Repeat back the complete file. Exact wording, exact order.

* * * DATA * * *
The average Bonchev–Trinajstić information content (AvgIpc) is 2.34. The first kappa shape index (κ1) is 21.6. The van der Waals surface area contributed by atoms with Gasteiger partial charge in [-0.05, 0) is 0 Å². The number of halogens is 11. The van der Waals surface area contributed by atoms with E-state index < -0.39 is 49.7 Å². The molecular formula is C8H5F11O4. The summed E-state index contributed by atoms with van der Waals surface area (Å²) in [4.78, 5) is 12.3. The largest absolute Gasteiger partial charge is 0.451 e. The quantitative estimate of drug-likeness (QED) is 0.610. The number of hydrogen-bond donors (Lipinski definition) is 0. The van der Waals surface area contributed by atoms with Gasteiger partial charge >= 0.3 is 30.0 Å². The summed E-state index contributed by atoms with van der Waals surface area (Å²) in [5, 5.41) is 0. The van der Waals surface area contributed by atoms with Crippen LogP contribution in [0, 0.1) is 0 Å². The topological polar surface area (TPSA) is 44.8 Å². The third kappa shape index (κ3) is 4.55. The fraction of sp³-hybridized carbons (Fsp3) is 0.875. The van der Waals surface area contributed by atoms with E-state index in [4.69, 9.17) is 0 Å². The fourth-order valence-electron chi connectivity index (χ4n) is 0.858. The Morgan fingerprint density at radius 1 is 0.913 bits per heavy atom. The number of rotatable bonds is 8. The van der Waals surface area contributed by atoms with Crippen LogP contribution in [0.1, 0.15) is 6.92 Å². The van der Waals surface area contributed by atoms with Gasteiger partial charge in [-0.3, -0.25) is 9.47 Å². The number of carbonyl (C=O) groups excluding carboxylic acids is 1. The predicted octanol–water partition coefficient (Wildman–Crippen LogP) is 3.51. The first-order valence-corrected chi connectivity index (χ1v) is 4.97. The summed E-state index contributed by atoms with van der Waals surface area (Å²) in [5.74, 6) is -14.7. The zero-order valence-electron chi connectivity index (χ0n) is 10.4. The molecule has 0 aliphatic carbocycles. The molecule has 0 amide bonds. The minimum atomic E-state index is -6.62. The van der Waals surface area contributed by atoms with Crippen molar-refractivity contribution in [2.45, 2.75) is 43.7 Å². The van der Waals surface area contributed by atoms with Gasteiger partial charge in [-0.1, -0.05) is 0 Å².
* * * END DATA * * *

The average Bonchev–Trinajstić information content (AvgIpc) is 2.34. The first kappa shape index (κ1) is 21.6. The van der Waals surface area contributed by atoms with Gasteiger partial charge in [-0.05, 0) is 0 Å². The number of halogens is 11. The van der Waals surface area contributed by atoms with E-state index < -0.39 is 49.7 Å². The molecular formula is C8H5F11O4. The summed E-state index contributed by atoms with van der Waals surface area (Å²) in [4.78, 5) is 12.3. The largest absolute Gasteiger partial charge is 0.451 e. The quantitative estimate of drug-likeness (QED) is 0.610. The number of hydrogen-bond donors (Lipinski definition) is 0. The van der Waals surface area contributed by atoms with Gasteiger partial charge >= 0.3 is 30.0 Å². The summed E-state index contributed by atoms with van der Waals surface area (Å²) in [5, 5.41) is 0. The van der Waals surface area contributed by atoms with Crippen LogP contribution in [0, 0.1) is 0 Å². The topological polar surface area (TPSA) is 44.8 Å². The third kappa shape index (κ3) is 4.55. The fraction of sp³-hybridized carbons (Fsp3) is 0.875. The van der Waals surface area contributed by atoms with E-state index in [4.69, 9.17) is 0 Å². The fourth-order valence-electron chi connectivity index (χ4n) is 0.858. The Morgan fingerprint density at radius 1 is 0.913 bits per heavy atom. The number of rotatable bonds is 8. The van der Waals surface area contributed by atoms with Crippen LogP contribution in [0.1, 0.15) is 6.92 Å². The van der Waals surface area contributed by atoms with Gasteiger partial charge in [-0.3, -0.25) is 9.47 Å². The number of carbonyl (C=O) groups excluding carboxylic acids is 1. The predicted octanol–water partition coefficient (Wildman–Crippen LogP) is 3.51. The first-order valence-corrected chi connectivity index (χ1v) is 4.97. The summed E-state index contributed by atoms with van der Waals surface area (Å²) in [5.74, 6) is -14.7. The zero-order valence-electron chi connectivity index (χ0n) is 10.4. The molecule has 0 aliphatic carbocycles. The molecule has 0 amide bonds. The minimum atomic E-state index is -6.62. The van der Waals surface area contributed by atoms with Crippen molar-refractivity contribution in [2.45, 2.75) is 43.7 Å². The van der Waals surface area contributed by atoms with Gasteiger partial charge in [-0.1, -0.05) is 0 Å².